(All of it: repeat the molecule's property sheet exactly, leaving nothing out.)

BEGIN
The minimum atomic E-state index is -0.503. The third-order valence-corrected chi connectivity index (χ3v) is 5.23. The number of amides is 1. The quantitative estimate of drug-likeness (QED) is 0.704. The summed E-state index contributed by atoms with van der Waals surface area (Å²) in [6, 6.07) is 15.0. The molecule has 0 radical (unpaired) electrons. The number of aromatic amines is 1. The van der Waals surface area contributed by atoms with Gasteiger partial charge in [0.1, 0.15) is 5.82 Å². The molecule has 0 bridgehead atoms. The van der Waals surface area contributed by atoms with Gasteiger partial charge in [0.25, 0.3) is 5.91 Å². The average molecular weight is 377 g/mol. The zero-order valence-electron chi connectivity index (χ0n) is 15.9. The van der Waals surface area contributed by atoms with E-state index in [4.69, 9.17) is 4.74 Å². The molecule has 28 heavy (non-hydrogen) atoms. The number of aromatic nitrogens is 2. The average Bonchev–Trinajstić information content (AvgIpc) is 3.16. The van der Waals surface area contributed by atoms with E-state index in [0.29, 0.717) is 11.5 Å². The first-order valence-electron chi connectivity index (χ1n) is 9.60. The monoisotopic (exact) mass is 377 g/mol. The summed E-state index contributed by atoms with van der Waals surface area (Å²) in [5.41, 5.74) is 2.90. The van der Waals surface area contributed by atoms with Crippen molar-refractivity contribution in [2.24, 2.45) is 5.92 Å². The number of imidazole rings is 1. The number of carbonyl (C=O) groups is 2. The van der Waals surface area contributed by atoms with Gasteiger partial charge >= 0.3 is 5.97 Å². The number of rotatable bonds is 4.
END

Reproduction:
The minimum atomic E-state index is -0.503. The third-order valence-corrected chi connectivity index (χ3v) is 5.23. The number of amides is 1. The quantitative estimate of drug-likeness (QED) is 0.704. The summed E-state index contributed by atoms with van der Waals surface area (Å²) in [6, 6.07) is 15.0. The molecule has 0 radical (unpaired) electrons. The number of aromatic amines is 1. The van der Waals surface area contributed by atoms with Gasteiger partial charge in [0.1, 0.15) is 5.82 Å². The molecule has 0 bridgehead atoms. The van der Waals surface area contributed by atoms with Gasteiger partial charge in [0.25, 0.3) is 5.91 Å². The average molecular weight is 377 g/mol. The zero-order valence-electron chi connectivity index (χ0n) is 15.9. The van der Waals surface area contributed by atoms with E-state index in [4.69, 9.17) is 4.74 Å². The molecule has 28 heavy (non-hydrogen) atoms. The number of aromatic nitrogens is 2. The average Bonchev–Trinajstić information content (AvgIpc) is 3.16. The van der Waals surface area contributed by atoms with E-state index in [0.29, 0.717) is 11.5 Å². The first-order valence-electron chi connectivity index (χ1n) is 9.60. The monoisotopic (exact) mass is 377 g/mol. The summed E-state index contributed by atoms with van der Waals surface area (Å²) in [5.41, 5.74) is 2.90. The van der Waals surface area contributed by atoms with Crippen molar-refractivity contribution in [2.24, 2.45) is 5.92 Å². The number of imidazole rings is 1. The number of carbonyl (C=O) groups is 2. The van der Waals surface area contributed by atoms with Gasteiger partial charge >= 0.3 is 5.97 Å². The number of rotatable bonds is 4.